Chicago and Portland are the latest cities to join a protest limiting travel to North Carolina over a recently approved anti-gay bill.

Chicago Mayor Rahm Emanuel told Crain's Chicago Business that he'll sign an executive order barring city employees from non-essential travel to the state.

“North Carolina's values are of exclusion and intolerance, versus tolerance and inclusion,” Emanuel said.

The second-term mayor added that he plans to recruit companies to relocate to a “more inclusive” Chicago.

“I have already been on the phone and asked my staff to develop a list of companies … that would be interested in [being] in a different environment from one of exclusion,” Emanuel said.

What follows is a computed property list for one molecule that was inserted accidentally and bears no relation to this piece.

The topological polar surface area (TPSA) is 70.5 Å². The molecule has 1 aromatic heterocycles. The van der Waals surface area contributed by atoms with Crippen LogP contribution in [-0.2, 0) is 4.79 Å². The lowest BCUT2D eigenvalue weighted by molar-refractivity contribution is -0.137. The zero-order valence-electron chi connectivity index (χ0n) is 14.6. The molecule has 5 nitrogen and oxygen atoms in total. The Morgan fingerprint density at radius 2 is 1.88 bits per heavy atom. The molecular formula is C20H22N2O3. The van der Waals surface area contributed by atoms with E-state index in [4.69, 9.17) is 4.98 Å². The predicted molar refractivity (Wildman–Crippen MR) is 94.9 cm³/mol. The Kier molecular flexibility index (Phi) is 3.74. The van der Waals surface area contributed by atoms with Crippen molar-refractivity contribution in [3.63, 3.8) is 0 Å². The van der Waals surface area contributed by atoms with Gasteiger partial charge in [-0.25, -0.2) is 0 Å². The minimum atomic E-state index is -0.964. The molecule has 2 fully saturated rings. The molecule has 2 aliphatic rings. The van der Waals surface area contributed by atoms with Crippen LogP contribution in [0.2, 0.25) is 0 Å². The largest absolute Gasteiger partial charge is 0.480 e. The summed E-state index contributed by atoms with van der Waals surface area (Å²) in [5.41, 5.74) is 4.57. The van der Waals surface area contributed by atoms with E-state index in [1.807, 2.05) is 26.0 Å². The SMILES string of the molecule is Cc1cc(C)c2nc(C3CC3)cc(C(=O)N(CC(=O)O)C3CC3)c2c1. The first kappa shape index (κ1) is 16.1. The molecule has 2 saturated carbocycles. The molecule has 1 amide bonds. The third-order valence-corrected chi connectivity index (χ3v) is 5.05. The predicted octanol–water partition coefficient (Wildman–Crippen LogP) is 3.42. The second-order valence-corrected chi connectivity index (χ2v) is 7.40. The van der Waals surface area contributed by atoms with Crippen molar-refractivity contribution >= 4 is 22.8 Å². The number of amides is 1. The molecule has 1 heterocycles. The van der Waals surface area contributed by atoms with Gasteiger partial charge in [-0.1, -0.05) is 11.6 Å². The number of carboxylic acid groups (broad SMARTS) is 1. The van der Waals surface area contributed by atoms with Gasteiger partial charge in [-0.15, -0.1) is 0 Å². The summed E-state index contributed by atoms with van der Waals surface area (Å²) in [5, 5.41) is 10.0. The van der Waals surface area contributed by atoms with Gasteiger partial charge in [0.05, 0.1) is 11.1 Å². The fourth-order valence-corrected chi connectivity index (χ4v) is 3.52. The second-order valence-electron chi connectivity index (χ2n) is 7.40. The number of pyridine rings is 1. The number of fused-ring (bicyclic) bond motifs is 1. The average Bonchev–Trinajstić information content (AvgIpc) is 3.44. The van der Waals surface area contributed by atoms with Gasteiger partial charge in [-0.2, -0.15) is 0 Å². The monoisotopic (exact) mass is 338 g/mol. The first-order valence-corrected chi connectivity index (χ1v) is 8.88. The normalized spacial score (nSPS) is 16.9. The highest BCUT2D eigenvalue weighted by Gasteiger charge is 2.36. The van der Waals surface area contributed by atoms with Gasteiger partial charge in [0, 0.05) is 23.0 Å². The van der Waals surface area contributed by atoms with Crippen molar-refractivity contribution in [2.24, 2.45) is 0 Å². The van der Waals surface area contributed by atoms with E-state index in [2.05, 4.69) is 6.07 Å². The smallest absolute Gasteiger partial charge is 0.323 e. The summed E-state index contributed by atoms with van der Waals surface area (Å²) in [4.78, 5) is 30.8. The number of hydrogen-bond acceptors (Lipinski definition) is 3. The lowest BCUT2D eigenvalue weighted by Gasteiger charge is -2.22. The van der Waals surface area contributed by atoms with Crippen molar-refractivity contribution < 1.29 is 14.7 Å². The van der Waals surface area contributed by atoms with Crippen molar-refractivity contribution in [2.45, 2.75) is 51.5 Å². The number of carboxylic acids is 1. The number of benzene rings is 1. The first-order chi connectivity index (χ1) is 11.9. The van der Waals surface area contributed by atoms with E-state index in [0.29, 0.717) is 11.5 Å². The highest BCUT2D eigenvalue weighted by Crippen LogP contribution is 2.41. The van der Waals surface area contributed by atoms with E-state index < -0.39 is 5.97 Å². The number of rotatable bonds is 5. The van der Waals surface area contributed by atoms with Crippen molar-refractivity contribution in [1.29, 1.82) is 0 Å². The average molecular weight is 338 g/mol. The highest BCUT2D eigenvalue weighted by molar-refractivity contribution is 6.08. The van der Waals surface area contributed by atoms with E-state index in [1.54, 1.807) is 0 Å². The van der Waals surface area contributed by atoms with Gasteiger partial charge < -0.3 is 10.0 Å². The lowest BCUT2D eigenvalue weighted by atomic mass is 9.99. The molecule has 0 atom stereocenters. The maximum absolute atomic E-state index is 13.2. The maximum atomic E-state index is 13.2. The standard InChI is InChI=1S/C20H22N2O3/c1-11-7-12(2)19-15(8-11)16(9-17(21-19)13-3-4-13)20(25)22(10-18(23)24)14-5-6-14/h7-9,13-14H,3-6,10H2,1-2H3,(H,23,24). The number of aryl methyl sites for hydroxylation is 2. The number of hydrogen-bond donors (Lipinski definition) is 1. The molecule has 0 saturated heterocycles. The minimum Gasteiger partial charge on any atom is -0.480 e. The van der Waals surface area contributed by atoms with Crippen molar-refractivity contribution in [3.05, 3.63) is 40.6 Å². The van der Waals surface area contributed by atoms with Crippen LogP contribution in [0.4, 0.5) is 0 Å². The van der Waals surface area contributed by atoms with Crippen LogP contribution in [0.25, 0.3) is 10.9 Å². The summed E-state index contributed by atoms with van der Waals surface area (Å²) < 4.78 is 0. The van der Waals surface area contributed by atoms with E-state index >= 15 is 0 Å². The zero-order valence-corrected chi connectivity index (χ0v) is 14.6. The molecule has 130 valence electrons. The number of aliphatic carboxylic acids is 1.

North Carolina's House Bill 2 prohibits any city, town or municipality from enacting measures that prohibit discrimination based on sexual orientation or gender identity and bars students attending public institutions from using the bathroom that does not conform to their gender at birth. It effectively nullified an LGBT protections ordinance set to take effect this week in Charlotte.

The Portland City Council unanimously approved a resolution condemning passage of the bill and barring city employees from non-essential travel to the state.

Several states, including Oregon, Washington and Vermont, have either banned travel or condemned the bill.

Emanuel joins San Francisco Mayor Ed Lee, Seattle Mayor Ed Murray and New York City Mayor Bill De Blasio in implementing such a ban.